The business drought loans will be up to $500,000, and include a two-year interest free period.
The drought package, believed to be worth more than $500 million, comes as the Coalition government is under pressure to do more for those hit by one of the country's worst-ever droughts.
Greenpeace members protesting at Newcastle port in 2017, calling on the Commonwealth Bank to stop investing in coal.
The government has the activist group Market Forces squarely in its sights as it considers ways to stop environmental organisations persuading financial and other businesses to boycott companies in the…
An increase in the number of home care packages was one of three recommendations for immediate action made in the interim report.
After a damning interim report from the royal commission, the government will soon announce more money for aged care.
‘It’s really an appalling story of lack of accountability [and] lack of oversight by this government’, says Michelle Grattan on the findings in the interim report from the aged care royal commission.
Michelle Grattan discusses this week in politics with University of Canberra Deputy Vice-Chancellor Leigh Sullivan.
Failure to enshrine the ‘voice’ in the constitution means it would lack long-term security.
As the first Indigenous federal cabinet minister, Ken Wyatt is widely respected in first peoples communities, but by the same token, the expectations on him are very high.
The process will also develop ways to get more Indigenous input to state and local decisions, especially on the issue of service delivery.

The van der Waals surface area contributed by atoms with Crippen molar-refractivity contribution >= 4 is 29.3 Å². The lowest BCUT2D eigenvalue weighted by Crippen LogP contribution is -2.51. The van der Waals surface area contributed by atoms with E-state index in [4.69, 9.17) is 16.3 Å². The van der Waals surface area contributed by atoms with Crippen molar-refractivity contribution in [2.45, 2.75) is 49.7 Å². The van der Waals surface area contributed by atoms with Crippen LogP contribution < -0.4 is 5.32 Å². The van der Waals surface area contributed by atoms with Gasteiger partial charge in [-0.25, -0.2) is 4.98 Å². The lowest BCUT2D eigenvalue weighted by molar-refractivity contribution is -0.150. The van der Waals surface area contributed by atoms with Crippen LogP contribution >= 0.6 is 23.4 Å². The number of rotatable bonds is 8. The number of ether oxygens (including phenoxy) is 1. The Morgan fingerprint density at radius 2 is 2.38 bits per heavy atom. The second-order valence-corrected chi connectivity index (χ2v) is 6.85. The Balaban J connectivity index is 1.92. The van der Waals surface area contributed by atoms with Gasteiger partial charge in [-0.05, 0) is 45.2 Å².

Two prominent Indigenous Australians have been appointed to chair a senior advisory group to oversee an extensive process for developing options for an Indigenous "voice to government".
This week’s Essential poll showed 56% of voters would prioritise stimulating the Australian economy over getting back to budget surplus.
Ross Gittins on the government’s “surplus obsession”
The Conversation, CC BY 29.3 MB (download)
As the Australian economy continues to struggle, many argue that stimulus is needed, urging the government to abandon its "surplus obsession".
‘These Australians deserve a greater sense of security’, Albanese said.
In this first of a series of “vision statements” Albanese has sought to send the messages that Labor under his leadership is focused on jobs, is looking to the future and is not afraid of change.
Labor leader Anthony Albanese will make a “vision statement” on Tuesday, where he will emphasise manufacturing job opportunities flowing from the renewables expansion.
Labor leader Anthony Albanese will emphasise his party's pro-business stance in a speech on Tuesday, departing from Bill Shorten's criticism of the “top end of town”.
The first report produced by Democracy 2025 brings forward the perspective of federal politicians, as they are key voices in the debate on trust in politics.
Two of the authors of the first Democracy 2025 report discuss the keys findings about what politicians see as faults in the current political system, and how they think it can be improved.